Where to look: New leaves and overall plant growth
What to look for: Irregular shaped leaves and lack of new growth
Copper deficiency symptoms will occur at the new growth at the top of the plant.
The new leaves appear wilted, pale green to yellow, and have dead areas throughout the leaves.
Where to look: New leaves
What to look for: Wilted appearance, yellowing and brown spots, leaves curling under
Iron deficiency symptoms appear on the upper, young leaves.
Because iron is essential to the production of chlorophyll in the leaves, an iron deficiency is primarily revealed as yellowing between the veins of leaves. Larger veins in the leaves will remain green.
Where to look: New leaves
What to look for: Yellowing of leaves in margins between veins, giving a mottled/marbled appearance, necrosis spots
Magnesium deficiency symptoms appear on lower, older leaves first.
Mg is also essential to the production of chlorophyll, so like iron, a deficiency will cause yellowing of the leaves between the veins.
In later stages, the leaves will die. Magnesium is a mobile nutrient, so the plant will move its remaining magnesium from its old leaves to the new ones. In some cases, brown or black spots may appear on the leaves.
Where to look: Lower, older leaves
What to look for: Yellowing of leaves and leaf fall off, curling of leaves, necrosis spots
Manganese deficiency symptoms begin with yellowing of upper, young leaves between the leaf veins. The leaf will have a netted appearance, because the veins of the leaves will remain green. Blossom buds may not develop and will fall off. Overall there can be a reduction in the size of the plant.
Where to look: New leaves
What to look for: Yellowing of leaves between the veins, netted appearance and stunted growth, necrosis spots
Molybdenum deficiency symptoms begin in the older leaves at the bottom of the plant.
The leaves will appear yellow, and oftentimes the rest of the plant appears light green as the deficiency progresses.
Where to look: Lower, older leaves and middle leaves
What to look for: Yellowing of leaves between the veins, leaf curl, pale green leaf color
Nitrogen deficiency affects the entire plant with very stunted growth and small leaves.
Yellowing begins in the lower leaves on the bottom of the plant, and proceeds towards younger leaves. Stalks appear weak and spindly.
Where to look: Lower, older leaves, stalks, overall plant growth
What to look for: Yellowing of leaves, weak and spindly stalks, small plants, tip burn, pale green leaf color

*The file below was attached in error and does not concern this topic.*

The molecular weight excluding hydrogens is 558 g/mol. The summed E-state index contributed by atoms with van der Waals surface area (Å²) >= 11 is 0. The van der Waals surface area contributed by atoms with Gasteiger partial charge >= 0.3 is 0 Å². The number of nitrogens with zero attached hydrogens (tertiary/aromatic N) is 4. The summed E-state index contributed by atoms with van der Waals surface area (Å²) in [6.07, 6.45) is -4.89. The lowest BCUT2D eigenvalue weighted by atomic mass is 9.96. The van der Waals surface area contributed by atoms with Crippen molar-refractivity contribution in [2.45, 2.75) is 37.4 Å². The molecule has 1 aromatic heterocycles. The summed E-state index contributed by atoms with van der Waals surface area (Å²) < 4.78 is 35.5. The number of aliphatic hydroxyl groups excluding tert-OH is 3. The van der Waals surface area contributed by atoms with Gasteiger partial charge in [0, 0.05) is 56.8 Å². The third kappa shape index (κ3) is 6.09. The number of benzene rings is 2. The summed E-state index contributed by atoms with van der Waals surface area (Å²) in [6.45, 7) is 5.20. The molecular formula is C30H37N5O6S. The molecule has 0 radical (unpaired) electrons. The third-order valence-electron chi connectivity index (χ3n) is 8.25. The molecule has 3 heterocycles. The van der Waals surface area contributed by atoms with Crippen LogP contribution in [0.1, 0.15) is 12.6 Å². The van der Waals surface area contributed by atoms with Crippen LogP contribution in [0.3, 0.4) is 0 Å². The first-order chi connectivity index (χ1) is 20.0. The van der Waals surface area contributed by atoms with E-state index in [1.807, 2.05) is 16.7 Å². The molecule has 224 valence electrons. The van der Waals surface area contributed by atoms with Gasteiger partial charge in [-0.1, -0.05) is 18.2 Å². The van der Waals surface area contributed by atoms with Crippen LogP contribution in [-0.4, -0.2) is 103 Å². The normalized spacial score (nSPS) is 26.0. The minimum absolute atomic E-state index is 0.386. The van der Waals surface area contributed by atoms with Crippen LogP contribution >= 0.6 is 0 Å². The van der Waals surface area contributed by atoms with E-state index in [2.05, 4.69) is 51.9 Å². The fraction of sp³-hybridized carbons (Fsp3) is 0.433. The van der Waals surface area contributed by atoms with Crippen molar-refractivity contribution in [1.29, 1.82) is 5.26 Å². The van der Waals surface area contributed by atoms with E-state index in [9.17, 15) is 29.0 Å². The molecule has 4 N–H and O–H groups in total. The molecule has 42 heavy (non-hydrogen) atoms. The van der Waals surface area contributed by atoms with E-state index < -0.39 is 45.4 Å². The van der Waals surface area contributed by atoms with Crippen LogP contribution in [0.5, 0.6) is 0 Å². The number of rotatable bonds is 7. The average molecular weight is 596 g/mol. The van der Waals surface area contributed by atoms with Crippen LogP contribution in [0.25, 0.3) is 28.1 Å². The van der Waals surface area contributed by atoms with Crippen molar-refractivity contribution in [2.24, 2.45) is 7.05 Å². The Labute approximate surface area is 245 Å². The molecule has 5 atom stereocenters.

Phosphorus deficiency results in stunted growth similar to nitrogen deficiency. Plants remain a very poor size.
Leaf color appears dull dark green, or bluish green, with a purplish color of the petiole (leave stem) and veins on younger leaves.
In fruit bearing plants, flowers are produced, but there are low fruit yields.
Where to look: Older leaves and grow tips
What to look for: Dull, dark green color and purple or reddish discoloration, brittle stems
Potassium deficiency results in very stunted plant growth and yellow or purple tinted leaves.
Older, lower leaves look wilted with browning and curling at leaf edges and yellowing between leaf veins and around leaf edges.
Left unchecked, older leaves will begin to die off and symptoms will progress to upper, younger leaves. Potassium deficiency gives the plant poor disease resistance.
Where to look: On the outside edges of lower, older leaves
What to look for: Yellowing and dead areas, curled edges, necrosis, death of growth tips
Silicon deficiency affects new leaves, roots or stems with malformations from warping, hardening, and sometimes thickening.
Silicon deficiency is rare, and is not a nutrient that is considered essential for plant growth and development.
Where to look: New leaves
What to look for: Irregular growth
Sulfur deficiency results in yellowing of the upper, younger leaves.
Leaf veins may appear lighter in color than the surrounding areas of the leaf.
A sulfur deficiency should not be confused with a nitrogen deficiency, which appears first on lower, older leaves before spreading to the whole plant.
Where to look: New leaves, leaf veins
What to look for: Yellowing and lighter leaf veins
Zinc deficiency results in stunted plant growth and small leaves.
Yellowing occurs on upper, young leaves. Leave tips die and flowers may stop growing or die off.
Where to look: New leaves, flower buds, and older leaves
What to look for: Yellowing, dead leave tips, dead or dying blooms, molting
Final Thoughts On Nutrient Deficiency In Plants
Now that you can identify the most common nutrient deficiencies in plants, you will be able quickly fix any issues you encounter.
If you know which nutrient is deficiency in your plant, simply come back and find the complete guide on that nutrient - we have one for each of the most common plant nutrients!